the unchallengeable power of the United States is doubly reassuring: it provides protection against the ultimate threat to 'national security', and enables Australia to speak and act in its neighbourhood with a louder voice than would otherwise be the case. Australia's little stick is reinforced and legitimised by America's big stick (Camilleri 2003, 448).
10. Understood in this sense, the US alliance underpins and legitimises Australia's regional policing role, whether in Iraq, East Timor or the South Pacific, and even the scarcely believable, not to say pointless, commitment to regional pre-emption. Beyond these two gains, which at face value appear to be primarily of a strategic and diplomatic kind, the insurance policy carries a third, less tangible but no less reassuring, and ultimately more important promise, which in fact connects with and sustains the other two. Precisely because of its global pre-eminence, the United States, as the world's only superpower, is seen as uniquely placed to remake the world in its own image, to establish a global order based on free markets and democratic institutions, and create the conditions most likely to deliver the prosperity and stability to which Australians aspire. The reassurance, however, is not purely or even primarily economic and political. It is fundamentally psychological, for it provides Australians a way out of the dilemma which they would otherwise need to confront, namely, the unresolved tension between history and geography. To put it crudely, but not inaccurately, the attachment to America as 'hyperpower' helps to postpone the evil day when Australia will need to come to terms with its Indigenous heritage, its recent demographic and cultural evolution, and its Asian neighbourhood.
11. Putting all one's eggs in the American basket is, however, a hazardous and ultimately self-defeating exercise. Notwithstanding the 2004 election result, there is little reason to think that the traditional values of white Anglo-Australia will continue to have the same resonance, let alone utility, that they did fifty or a hundred years ago. Today's multi-ethnic, multi-religious Australia faces entirely new circumstances as much at home as abroad. Rapidly changing demographic, economic and geographic circumstances dictate a new relationship with Asia, across issues of trade, investment, diplomacy and security, but also around the critical issues of education and the dialogue of cultures and civilisations. A relationship with the United States, that breeds a culture of dependence and emulation, is likely to deepen the gulf that separates Australia from its neighbours, and close doors to fruitful interaction (Mackie 2003), as Australia's exclusion from a number of important regional fora already indicates. Nor is US power as unchallengeable as some have come to believe. The extraordinary difficulties it has encountered in Afghanistan, Iraq and the 'War on Terror' are indicative of imperial decline. The multiple sources of resistance to US policies in the Middle East and elsewhere show no sign of abating. In the longer term, the wider geopolitical landscape looks less than promising. Washington's unilateral responses to terrorism and the actions of 'rogue' states has already exacted a heavy financial and human price at home, which may prove beyond the tolerance of the American electorate. In Europe, governments and populations alike have lost faith in America's capacity to lead. In East Asia, developments in the Korean peninsula, China's rise as the dominant regional power, and developments in Southeast Asia all suggest that US power is being effectively bypassed.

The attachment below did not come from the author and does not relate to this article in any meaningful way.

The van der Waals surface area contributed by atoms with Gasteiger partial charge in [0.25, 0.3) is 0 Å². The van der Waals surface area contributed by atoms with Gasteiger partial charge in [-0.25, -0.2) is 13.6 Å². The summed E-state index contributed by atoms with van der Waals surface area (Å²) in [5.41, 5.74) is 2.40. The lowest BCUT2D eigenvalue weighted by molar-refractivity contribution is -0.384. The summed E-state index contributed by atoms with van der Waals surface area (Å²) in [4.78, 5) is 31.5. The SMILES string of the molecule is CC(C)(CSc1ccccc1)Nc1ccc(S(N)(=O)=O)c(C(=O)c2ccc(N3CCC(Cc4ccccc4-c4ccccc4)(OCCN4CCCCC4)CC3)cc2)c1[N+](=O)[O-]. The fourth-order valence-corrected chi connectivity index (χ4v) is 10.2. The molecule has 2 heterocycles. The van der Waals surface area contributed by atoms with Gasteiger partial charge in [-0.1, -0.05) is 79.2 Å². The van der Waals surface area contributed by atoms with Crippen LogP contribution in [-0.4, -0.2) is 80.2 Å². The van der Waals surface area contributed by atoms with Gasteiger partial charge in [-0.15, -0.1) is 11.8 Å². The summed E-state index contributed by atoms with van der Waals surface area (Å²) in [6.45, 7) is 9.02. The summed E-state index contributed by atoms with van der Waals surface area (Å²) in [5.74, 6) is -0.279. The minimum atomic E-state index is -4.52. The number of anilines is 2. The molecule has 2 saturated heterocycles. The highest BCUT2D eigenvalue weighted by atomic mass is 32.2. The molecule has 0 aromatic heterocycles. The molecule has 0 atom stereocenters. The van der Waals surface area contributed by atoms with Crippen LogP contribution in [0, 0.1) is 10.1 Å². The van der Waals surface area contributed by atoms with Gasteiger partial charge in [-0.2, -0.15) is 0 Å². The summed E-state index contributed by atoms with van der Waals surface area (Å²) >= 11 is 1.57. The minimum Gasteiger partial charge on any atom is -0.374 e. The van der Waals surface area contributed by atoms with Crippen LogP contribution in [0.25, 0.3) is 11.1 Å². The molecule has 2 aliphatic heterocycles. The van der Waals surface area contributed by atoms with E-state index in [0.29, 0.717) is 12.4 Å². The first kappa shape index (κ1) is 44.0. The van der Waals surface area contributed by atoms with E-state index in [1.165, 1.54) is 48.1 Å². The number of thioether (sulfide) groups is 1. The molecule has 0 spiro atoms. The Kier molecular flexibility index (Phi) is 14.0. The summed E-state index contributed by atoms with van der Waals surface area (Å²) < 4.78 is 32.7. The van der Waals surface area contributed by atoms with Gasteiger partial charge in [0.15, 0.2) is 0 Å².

12. The connection with the United States, even more than the residual links with Britain, may therefore be said to present a critical test of Australia's capacity to diagnose, let alone remedy, its current predicament. Over the next several years, Australian society will have to make two difficult choices. First, it will have to choose between continuing with its present role of junior policeman or pursuing regional co-operation on the basis of equality and mutual benefit. Secondly, it will have to decide whether to subordinate the discourse and practice of multiculturalism to the demands of the dominant Anglo culture, or mould a richer inter-cultural dialogue that sheds the stereotypical perception and demonisation of the 'other', and embraces new friendships and insights.
Joseph Camilleri is Professor of Politics at La Trobe University and the author of several books including, most recently, Regionalism in the New Asia-Pacific Order: The Political Economy of the Asia-Pacific Region. Email: J.Camilleri@latrobe.edu.au